Is there a moral duty to appreciate un-scenic nature?

Philosopher Yuriko Saito argues in “The Aesthetics of Unscenic Nature” that there is. She reminds us that people once used to find mountains ugly; now, we spend our free time climbing them.  Our aesthetic judgments are still evolving.

We are witnessing another revolution in this country which started a century ago. Its primary purpose is to overcome the pictorial appreciation of the natural environment, a legacy left by the picturesque aesthetics established during the latter half of the eighteenth century.

The “picturesque” refers to appreciating nature as a picture, composed of formal qualities like shape and color.  Think postcards.

Professor Saito says in a separate article, “Appreciating Nature on Its Own Terms,” that it’s okay to begin our appreciation of nature in the picturesque:

Even Aldo Leopold, the champion of aesthetic education concerning nature, recognizes that “our ability to perceive quality in nature begins, as in art, with the pretty.”

But as in art, we should refine our taste.  Some philosophers think that the picturesque  is a shallow mode of appreciation, and that if we are to “truly” appreciate something as it actually is – whether it be art or nature – we must first acquire knowledge about the object.  For artworks, that’s art history. For nature, that’s science.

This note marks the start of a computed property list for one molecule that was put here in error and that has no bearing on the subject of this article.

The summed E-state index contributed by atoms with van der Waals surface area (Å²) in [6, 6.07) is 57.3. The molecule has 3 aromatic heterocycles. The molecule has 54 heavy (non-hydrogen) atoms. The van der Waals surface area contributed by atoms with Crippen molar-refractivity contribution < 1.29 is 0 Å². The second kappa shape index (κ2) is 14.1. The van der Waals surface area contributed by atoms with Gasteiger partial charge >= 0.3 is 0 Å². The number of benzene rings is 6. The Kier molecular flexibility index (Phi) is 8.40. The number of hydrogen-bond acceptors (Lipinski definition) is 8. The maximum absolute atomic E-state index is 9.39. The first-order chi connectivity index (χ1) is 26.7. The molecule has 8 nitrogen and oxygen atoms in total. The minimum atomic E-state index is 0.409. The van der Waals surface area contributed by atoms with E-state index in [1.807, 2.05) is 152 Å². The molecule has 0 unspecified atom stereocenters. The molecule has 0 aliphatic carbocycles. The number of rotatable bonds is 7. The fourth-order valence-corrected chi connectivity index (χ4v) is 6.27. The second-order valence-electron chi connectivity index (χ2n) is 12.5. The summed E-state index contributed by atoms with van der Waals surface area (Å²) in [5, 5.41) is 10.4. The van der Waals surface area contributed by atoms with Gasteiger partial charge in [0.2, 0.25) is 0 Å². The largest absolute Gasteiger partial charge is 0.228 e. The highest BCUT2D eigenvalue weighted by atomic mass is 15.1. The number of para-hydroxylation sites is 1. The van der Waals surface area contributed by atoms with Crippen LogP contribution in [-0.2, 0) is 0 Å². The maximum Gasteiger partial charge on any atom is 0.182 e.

But Professor Saito points out that sometimes it’s more enjoyable to view something without knowledge.  A painting may contain historical references that take time and patience to decipher and appreciate.  It might be a lot more fun to simply appreciate the painting’s shapes and colors instead.   So why bother?

She says:

Our refusal to experience an art object on its own terms, that is, within its own historical and cultural context as well as by reference to the artist’s intention, indicates our unwillingness to put aside (at least to a certain extent) our own agenda…

This applies to nature too:

[I]n the case of nature, our effort at understanding its origin, structure, and function correctly indicates our willingness to recognize its own reality quite apart from us and to suspend our exclusive pursuit for entertainment in nature.



But why is this “willingness” so important?

The ultimate reason for aesthetically appreciating the scenically challenged is the moral importance of overcoming our perception of nature as (visual) resources to be used for our enjoyment.

So we have a moral duty to transcend shallow aesthetic appreciation. This suggests that it would be wrong to drive through a national park with a camera, hunting for the most picturesque scenes.  Or at least it would be wrong if you did that every time, never progressing toward a more informed appreciation.

And this duty extends to appreciating “ugly” or unscenic nature.


Santo and other philosophers think that scientific knowledge is key to appreciating nature “on its own terms.”  (In a separate article, she says that folklore and myths about particular regions are also useful in informing our aesthetic judgments).